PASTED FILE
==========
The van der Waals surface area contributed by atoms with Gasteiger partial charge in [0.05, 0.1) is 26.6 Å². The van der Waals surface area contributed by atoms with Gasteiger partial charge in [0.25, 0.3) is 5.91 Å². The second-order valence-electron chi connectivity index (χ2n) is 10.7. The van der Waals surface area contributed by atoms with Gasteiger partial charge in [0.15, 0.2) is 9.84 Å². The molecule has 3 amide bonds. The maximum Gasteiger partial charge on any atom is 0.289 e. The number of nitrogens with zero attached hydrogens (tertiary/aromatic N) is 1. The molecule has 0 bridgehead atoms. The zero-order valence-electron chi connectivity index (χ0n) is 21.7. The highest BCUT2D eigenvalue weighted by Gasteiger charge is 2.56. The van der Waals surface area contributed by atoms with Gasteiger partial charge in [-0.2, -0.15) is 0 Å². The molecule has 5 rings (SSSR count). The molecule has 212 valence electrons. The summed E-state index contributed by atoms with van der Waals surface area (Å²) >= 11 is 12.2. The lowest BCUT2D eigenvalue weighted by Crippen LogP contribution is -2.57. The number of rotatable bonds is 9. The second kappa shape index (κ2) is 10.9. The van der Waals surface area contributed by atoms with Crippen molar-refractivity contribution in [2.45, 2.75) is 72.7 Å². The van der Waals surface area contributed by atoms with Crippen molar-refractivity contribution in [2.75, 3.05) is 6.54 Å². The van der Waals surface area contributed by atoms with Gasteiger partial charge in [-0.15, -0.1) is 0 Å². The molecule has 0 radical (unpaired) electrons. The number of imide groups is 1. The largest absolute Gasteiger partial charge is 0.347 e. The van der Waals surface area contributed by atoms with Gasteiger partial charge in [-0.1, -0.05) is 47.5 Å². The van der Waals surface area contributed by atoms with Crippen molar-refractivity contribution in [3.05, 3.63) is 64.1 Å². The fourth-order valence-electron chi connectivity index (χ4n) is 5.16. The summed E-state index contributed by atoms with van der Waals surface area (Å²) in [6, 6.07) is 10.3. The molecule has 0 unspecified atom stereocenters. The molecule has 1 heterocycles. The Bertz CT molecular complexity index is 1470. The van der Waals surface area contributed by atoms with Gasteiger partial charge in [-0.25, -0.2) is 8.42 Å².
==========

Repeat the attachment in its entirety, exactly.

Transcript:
The van der Waals surface area contributed by atoms with Gasteiger partial charge in [0.05, 0.1) is 26.6 Å². The van der Waals surface area contributed by atoms with Gasteiger partial charge in [0.25, 0.3) is 5.91 Å². The second-order valence-electron chi connectivity index (χ2n) is 10.7. The van der Waals surface area contributed by atoms with Gasteiger partial charge in [0.15, 0.2) is 9.84 Å². The molecule has 3 amide bonds. The maximum Gasteiger partial charge on any atom is 0.289 e. The number of nitrogens with zero attached hydrogens (tertiary/aromatic N) is 1. The molecule has 0 bridgehead atoms. The zero-order valence-electron chi connectivity index (χ0n) is 21.7. The highest BCUT2D eigenvalue weighted by Gasteiger charge is 2.56. The van der Waals surface area contributed by atoms with Gasteiger partial charge in [-0.2, -0.15) is 0 Å². The molecule has 5 rings (SSSR count). The molecule has 212 valence electrons. The summed E-state index contributed by atoms with van der Waals surface area (Å²) >= 11 is 12.2. The lowest BCUT2D eigenvalue weighted by Crippen LogP contribution is -2.57. The number of rotatable bonds is 9. The second kappa shape index (κ2) is 10.9. The van der Waals surface area contributed by atoms with Crippen molar-refractivity contribution in [2.45, 2.75) is 72.7 Å². The van der Waals surface area contributed by atoms with Crippen molar-refractivity contribution in [2.75, 3.05) is 6.54 Å². The van der Waals surface area contributed by atoms with Gasteiger partial charge in [-0.15, -0.1) is 0 Å². The molecule has 0 radical (unpaired) electrons. The number of imide groups is 1. The largest absolute Gasteiger partial charge is 0.347 e. The van der Waals surface area contributed by atoms with Gasteiger partial charge in [-0.1, -0.05) is 47.5 Å². The van der Waals surface area contributed by atoms with Crippen molar-refractivity contribution in [3.05, 3.63) is 64.1 Å². The fourth-order valence-electron chi connectivity index (χ4n) is 5.16. The summed E-state index contributed by atoms with van der Waals surface area (Å²) in [6, 6.07) is 10.3. The molecule has 0 unspecified atom stereocenters. The molecule has 1 heterocycles. The Bertz CT molecular complexity index is 1470. The van der Waals surface area contributed by atoms with Gasteiger partial charge in [-0.25, -0.2) is 8.42 Å².